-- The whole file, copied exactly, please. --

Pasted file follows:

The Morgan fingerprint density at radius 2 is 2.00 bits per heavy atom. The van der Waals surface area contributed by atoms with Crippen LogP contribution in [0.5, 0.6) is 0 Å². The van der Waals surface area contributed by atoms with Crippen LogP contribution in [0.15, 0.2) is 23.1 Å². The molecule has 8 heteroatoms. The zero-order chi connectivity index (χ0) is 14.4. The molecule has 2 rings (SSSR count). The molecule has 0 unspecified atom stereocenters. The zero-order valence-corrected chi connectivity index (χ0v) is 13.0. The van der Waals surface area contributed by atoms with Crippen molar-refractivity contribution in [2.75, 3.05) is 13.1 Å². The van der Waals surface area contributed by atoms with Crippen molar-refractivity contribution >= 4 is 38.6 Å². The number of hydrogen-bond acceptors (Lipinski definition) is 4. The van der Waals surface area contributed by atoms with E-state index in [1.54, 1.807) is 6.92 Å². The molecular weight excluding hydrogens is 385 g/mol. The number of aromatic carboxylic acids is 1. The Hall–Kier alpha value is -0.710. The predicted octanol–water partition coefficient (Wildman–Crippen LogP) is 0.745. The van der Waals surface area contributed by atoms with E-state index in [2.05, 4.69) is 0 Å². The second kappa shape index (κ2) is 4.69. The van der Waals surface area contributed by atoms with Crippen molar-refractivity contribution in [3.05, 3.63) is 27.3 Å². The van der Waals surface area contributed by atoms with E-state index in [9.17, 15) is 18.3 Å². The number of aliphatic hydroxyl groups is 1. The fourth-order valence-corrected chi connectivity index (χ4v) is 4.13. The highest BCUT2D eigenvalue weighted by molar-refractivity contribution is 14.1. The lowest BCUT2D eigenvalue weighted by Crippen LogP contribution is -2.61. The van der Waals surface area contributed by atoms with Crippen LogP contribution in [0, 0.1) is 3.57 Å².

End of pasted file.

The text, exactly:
The Morgan fingerprint density at radius 2 is 2.00 bits per heavy atom. The van der Waals surface area contributed by atoms with Crippen LogP contribution in [0.5, 0.6) is 0 Å². The van der Waals surface area contributed by atoms with Crippen LogP contribution in [0.15, 0.2) is 23.1 Å². The molecule has 8 heteroatoms. The zero-order chi connectivity index (χ0) is 14.4. The molecule has 2 rings (SSSR count). The molecule has 0 unspecified atom stereocenters. The zero-order valence-corrected chi connectivity index (χ0v) is 13.0. The van der Waals surface area contributed by atoms with Crippen molar-refractivity contribution in [2.75, 3.05) is 13.1 Å². The van der Waals surface area contributed by atoms with Crippen molar-refractivity contribution >= 4 is 38.6 Å². The number of hydrogen-bond acceptors (Lipinski definition) is 4. The van der Waals surface area contributed by atoms with E-state index in [1.54, 1.807) is 6.92 Å². The molecular weight excluding hydrogens is 385 g/mol. The number of aromatic carboxylic acids is 1. The Hall–Kier alpha value is -0.710. The predicted octanol–water partition coefficient (Wildman–Crippen LogP) is 0.745. The van der Waals surface area contributed by atoms with E-state index in [2.05, 4.69) is 0 Å². The second kappa shape index (κ2) is 4.69. The van der Waals surface area contributed by atoms with Crippen molar-refractivity contribution in [3.05, 3.63) is 27.3 Å². The van der Waals surface area contributed by atoms with E-state index in [9.17, 15) is 18.3 Å². The number of aliphatic hydroxyl groups is 1. The fourth-order valence-corrected chi connectivity index (χ4v) is 4.13. The highest BCUT2D eigenvalue weighted by molar-refractivity contribution is 14.1. The lowest BCUT2D eigenvalue weighted by Crippen LogP contribution is -2.61. The van der Waals surface area contributed by atoms with Crippen LogP contribution in [0, 0.1) is 3.57 Å².